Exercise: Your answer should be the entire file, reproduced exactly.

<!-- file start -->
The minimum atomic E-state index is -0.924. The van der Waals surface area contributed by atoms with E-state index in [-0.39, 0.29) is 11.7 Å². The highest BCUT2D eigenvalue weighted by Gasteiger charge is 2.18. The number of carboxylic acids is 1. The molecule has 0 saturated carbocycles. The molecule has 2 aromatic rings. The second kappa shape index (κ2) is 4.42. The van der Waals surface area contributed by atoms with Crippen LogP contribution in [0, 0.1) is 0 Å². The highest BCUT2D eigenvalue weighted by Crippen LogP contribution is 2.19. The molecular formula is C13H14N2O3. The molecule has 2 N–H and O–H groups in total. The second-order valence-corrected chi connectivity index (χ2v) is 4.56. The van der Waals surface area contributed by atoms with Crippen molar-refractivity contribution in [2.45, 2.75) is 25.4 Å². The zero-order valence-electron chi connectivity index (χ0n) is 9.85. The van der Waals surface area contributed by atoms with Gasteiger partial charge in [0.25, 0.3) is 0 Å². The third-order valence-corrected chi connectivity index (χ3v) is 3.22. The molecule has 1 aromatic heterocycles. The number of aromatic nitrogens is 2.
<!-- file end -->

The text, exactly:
The minimum atomic E-state index is -0.924. The van der Waals surface area contributed by atoms with E-state index in [-0.39, 0.29) is 11.7 Å². The highest BCUT2D eigenvalue weighted by Gasteiger charge is 2.18. The number of carboxylic acids is 1. The molecule has 0 saturated carbocycles. The molecule has 2 aromatic rings. The second kappa shape index (κ2) is 4.42. The van der Waals surface area contributed by atoms with Crippen LogP contribution in [0, 0.1) is 0 Å². The highest BCUT2D eigenvalue weighted by Crippen LogP contribution is 2.19. The molecular formula is C13H14N2O3. The molecule has 2 N–H and O–H groups in total. The second-order valence-corrected chi connectivity index (χ2v) is 4.56. The van der Waals surface area contributed by atoms with Crippen molar-refractivity contribution in [2.45, 2.75) is 25.4 Å². The zero-order valence-electron chi connectivity index (χ0n) is 9.85. The van der Waals surface area contributed by atoms with Gasteiger partial charge in [0.25, 0.3) is 0 Å². The third-order valence-corrected chi connectivity index (χ3v) is 3.22. The molecule has 1 aromatic heterocycles. The number of aromatic nitrogens is 2.